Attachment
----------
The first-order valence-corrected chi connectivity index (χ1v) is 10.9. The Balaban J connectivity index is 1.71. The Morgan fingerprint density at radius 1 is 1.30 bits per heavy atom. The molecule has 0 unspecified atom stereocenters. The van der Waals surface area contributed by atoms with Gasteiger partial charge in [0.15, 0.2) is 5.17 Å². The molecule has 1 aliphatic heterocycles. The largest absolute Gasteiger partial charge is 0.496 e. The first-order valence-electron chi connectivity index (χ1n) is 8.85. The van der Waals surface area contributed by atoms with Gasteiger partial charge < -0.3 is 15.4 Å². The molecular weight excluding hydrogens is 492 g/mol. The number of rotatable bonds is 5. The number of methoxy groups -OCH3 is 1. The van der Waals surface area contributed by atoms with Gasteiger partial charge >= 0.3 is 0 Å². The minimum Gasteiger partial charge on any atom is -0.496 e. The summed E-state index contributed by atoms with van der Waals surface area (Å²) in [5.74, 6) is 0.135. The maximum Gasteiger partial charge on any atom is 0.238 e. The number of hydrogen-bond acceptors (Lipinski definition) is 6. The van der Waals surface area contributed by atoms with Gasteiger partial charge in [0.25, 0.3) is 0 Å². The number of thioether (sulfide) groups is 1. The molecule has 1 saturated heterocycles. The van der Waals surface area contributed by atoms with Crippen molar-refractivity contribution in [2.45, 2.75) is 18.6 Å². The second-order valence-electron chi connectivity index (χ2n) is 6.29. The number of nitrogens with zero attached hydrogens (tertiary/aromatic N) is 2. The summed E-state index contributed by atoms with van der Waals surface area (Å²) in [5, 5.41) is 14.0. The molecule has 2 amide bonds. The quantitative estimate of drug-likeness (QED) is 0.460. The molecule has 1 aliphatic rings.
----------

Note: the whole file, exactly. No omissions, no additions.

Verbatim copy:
The first-order valence-corrected chi connectivity index (χ1v) is 10.9. The Balaban J connectivity index is 1.71. The Morgan fingerprint density at radius 1 is 1.30 bits per heavy atom. The molecule has 0 unspecified atom stereocenters. The van der Waals surface area contributed by atoms with Gasteiger partial charge in [0.15, 0.2) is 5.17 Å². The molecule has 1 aliphatic heterocycles. The largest absolute Gasteiger partial charge is 0.496 e. The first-order valence-electron chi connectivity index (χ1n) is 8.85. The van der Waals surface area contributed by atoms with Gasteiger partial charge < -0.3 is 15.4 Å². The molecular weight excluding hydrogens is 492 g/mol. The number of rotatable bonds is 5. The number of methoxy groups -OCH3 is 1. The van der Waals surface area contributed by atoms with Gasteiger partial charge >= 0.3 is 0 Å². The minimum Gasteiger partial charge on any atom is -0.496 e. The summed E-state index contributed by atoms with van der Waals surface area (Å²) in [5.74, 6) is 0.135. The maximum Gasteiger partial charge on any atom is 0.238 e. The number of hydrogen-bond acceptors (Lipinski definition) is 6. The van der Waals surface area contributed by atoms with Gasteiger partial charge in [0.25, 0.3) is 0 Å². The number of thioether (sulfide) groups is 1. The molecule has 1 saturated heterocycles. The van der Waals surface area contributed by atoms with Crippen molar-refractivity contribution in [2.45, 2.75) is 18.6 Å². The second-order valence-electron chi connectivity index (χ2n) is 6.29. The number of nitrogens with zero attached hydrogens (tertiary/aromatic N) is 2. The summed E-state index contributed by atoms with van der Waals surface area (Å²) in [5, 5.41) is 14.0. The molecule has 2 amide bonds. The quantitative estimate of drug-likeness (QED) is 0.460. The molecule has 1 aliphatic rings.